It was a day of lectures, warnings and slap downs Wednesday as the judge tightened his fist around attorneys in the retrial of former Illinois Gov. Rod Blagojevich.

The courtroom drama happened after a defense cross examination, during which prosecutors objected, over and over again. Prosecutors then complained to Judge James Zagel that defense questions were improper, and that the jury was writing them down as if they were facts in the corruption case.

The jury was asked to leave the room while Judge Zagel spent several minutes admonishing Blagojevich attorney Sheldon Sorosky about his questioning techniques, calling them "abusive," and saying the questioning must change or he will cut it off.

When Sorosky tried to object, Zagel sternly told him, "I don't want to hear you speak about it, I want to see you do it". "But" Sorosky protested, "if I could just say something," "No!" Zagel firmly responded. "Lawyers make an argument and I make a ruling". Afterwards Zagel reminded the jury that "questions from lawyers are not facts".

That was pretty much how most of the day went, with brief questioning or cross examination of witnesses, followed by several minutes of sidebar "discussion" with the judge and attorneys.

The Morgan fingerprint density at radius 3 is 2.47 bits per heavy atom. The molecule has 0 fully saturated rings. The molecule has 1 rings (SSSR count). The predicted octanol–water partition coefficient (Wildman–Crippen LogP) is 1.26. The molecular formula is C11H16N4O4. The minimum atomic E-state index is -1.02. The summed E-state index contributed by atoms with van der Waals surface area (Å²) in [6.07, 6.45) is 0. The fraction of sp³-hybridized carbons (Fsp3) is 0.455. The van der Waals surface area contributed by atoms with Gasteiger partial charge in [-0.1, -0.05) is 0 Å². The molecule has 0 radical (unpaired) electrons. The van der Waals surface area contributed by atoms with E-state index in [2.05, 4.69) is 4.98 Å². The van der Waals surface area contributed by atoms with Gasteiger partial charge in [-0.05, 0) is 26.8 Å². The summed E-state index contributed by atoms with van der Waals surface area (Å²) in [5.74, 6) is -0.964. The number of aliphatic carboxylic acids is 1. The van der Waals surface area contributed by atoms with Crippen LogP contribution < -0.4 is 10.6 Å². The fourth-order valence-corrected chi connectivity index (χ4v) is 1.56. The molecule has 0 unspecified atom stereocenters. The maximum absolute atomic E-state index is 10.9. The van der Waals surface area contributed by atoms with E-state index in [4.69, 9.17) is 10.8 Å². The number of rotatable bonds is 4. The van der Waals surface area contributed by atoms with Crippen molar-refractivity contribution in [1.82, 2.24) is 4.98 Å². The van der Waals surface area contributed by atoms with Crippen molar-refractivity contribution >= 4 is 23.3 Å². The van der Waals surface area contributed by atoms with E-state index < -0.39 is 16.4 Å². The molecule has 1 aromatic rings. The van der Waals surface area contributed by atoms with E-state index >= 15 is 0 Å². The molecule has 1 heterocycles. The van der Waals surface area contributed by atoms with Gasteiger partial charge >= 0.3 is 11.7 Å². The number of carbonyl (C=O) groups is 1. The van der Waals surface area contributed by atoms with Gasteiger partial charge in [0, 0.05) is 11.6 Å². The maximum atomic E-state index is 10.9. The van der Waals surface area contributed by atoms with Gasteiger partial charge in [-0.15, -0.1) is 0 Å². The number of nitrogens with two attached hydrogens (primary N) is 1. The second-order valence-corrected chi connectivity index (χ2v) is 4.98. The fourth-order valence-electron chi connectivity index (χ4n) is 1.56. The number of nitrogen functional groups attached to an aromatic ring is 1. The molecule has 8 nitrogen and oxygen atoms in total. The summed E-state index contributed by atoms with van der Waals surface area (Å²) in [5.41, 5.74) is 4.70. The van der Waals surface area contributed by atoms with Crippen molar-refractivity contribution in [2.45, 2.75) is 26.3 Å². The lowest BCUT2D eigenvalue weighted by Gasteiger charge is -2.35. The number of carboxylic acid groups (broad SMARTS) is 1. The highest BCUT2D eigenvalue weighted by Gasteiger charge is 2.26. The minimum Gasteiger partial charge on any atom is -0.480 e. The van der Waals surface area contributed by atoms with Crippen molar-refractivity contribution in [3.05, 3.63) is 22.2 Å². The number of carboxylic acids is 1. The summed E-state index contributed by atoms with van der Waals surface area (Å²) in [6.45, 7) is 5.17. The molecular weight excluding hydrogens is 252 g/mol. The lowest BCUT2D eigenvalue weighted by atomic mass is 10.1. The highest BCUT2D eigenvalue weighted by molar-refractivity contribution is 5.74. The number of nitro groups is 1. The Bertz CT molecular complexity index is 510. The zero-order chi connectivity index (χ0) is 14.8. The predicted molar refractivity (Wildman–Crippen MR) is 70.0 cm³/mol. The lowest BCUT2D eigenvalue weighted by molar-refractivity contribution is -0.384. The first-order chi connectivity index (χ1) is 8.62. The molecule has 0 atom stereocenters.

Blagojevich's close friend and chief of staff Alonzo "Lon" Monk was brought to the stand to testify about how he helped Blagojevich cook up schemes to shake down a racetrack owner for a large campaign contribution. He also admitted that he pocketed tens of thousands of dollars in illegal cash payments that he got from a fundraiser. Monk has pleaded guilty to conspiracy to solicit a bribe.

Backing up Monk's testimony was racetrack owner John Johnston, who testified under immunity that Monk pressured him to raise funds or give "a contribution" to the governor, in exchange for the Blagojevich's approval of a bill that would give subsidies to the financially ailing racetrack industry. Johnston claims he was led to believe if he didn't play along there would be "a delay in the bill signing or possibly no signature at all." Halfway through testimony, another long sidebar was called.

The impeached former Illinois governor is in the third week of his retrial for allegedly trying to sell or barter for the U.S. Senate seat left empty when Barack Obama became president. The first trial ended with only a conviction for Blagojevich lying to federal agents. The jury was hung on the other charges.

Prosecutors are down to their last few witnesses and are expected to rest Thursday. Then the defense will have to decide what it wants to do. If the defense doesn't call any witnesses, the jury could begin deliberating early next week.

The thought among some courtroom observers is that defense attorneys may be stalling, stretching out cross examination of witnesses in order to get more time for a decision.